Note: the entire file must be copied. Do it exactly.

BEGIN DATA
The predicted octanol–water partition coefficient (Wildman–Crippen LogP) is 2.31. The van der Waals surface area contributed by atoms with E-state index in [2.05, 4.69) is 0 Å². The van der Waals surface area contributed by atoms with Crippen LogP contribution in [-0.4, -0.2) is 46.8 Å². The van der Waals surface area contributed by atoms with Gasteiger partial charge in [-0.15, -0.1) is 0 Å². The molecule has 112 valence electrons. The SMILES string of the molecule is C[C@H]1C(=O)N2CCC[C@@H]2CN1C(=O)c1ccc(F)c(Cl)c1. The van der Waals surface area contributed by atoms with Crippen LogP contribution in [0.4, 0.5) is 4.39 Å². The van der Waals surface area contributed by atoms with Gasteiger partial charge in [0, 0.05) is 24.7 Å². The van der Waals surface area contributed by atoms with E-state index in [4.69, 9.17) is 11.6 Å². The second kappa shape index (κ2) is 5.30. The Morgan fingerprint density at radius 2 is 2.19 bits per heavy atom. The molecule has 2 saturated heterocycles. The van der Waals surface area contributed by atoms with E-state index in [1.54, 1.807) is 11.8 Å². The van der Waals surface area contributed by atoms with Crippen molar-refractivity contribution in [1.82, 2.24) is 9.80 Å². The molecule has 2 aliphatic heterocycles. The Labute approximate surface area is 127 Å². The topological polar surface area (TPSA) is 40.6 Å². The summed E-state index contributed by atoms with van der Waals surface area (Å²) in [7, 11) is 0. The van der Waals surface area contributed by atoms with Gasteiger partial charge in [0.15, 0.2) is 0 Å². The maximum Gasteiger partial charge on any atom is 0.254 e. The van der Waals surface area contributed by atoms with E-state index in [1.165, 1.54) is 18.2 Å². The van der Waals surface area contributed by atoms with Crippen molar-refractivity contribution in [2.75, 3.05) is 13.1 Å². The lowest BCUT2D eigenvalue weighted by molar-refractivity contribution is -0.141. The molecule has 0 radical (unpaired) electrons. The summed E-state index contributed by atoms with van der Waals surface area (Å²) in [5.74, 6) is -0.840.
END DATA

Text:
The predicted octanol–water partition coefficient (Wildman–Crippen LogP) is 2.31. The van der Waals surface area contributed by atoms with E-state index in [2.05, 4.69) is 0 Å². The van der Waals surface area contributed by atoms with Crippen LogP contribution in [-0.4, -0.2) is 46.8 Å². The van der Waals surface area contributed by atoms with Gasteiger partial charge in [-0.15, -0.1) is 0 Å². The molecule has 112 valence electrons. The SMILES string of the molecule is C[C@H]1C(=O)N2CCC[C@@H]2CN1C(=O)c1ccc(F)c(Cl)c1. The van der Waals surface area contributed by atoms with Crippen LogP contribution in [0.4, 0.5) is 4.39 Å². The van der Waals surface area contributed by atoms with Gasteiger partial charge in [0, 0.05) is 24.7 Å². The van der Waals surface area contributed by atoms with E-state index in [4.69, 9.17) is 11.6 Å². The second kappa shape index (κ2) is 5.30. The Morgan fingerprint density at radius 2 is 2.19 bits per heavy atom. The molecule has 2 saturated heterocycles. The van der Waals surface area contributed by atoms with E-state index in [1.54, 1.807) is 11.8 Å². The van der Waals surface area contributed by atoms with Crippen molar-refractivity contribution in [1.82, 2.24) is 9.80 Å². The molecule has 2 aliphatic heterocycles. The Labute approximate surface area is 127 Å². The topological polar surface area (TPSA) is 40.6 Å². The summed E-state index contributed by atoms with van der Waals surface area (Å²) in [7, 11) is 0. The van der Waals surface area contributed by atoms with Gasteiger partial charge in [0.15, 0.2) is 0 Å². The maximum Gasteiger partial charge on any atom is 0.254 e. The van der Waals surface area contributed by atoms with E-state index in [1.165, 1.54) is 18.2 Å². The van der Waals surface area contributed by atoms with Crippen molar-refractivity contribution in [2.75, 3.05) is 13.1 Å². The lowest BCUT2D eigenvalue weighted by molar-refractivity contribution is -0.141. The molecule has 0 radical (unpaired) electrons. The summed E-state index contributed by atoms with van der Waals surface area (Å²) in [5.74, 6) is -0.840.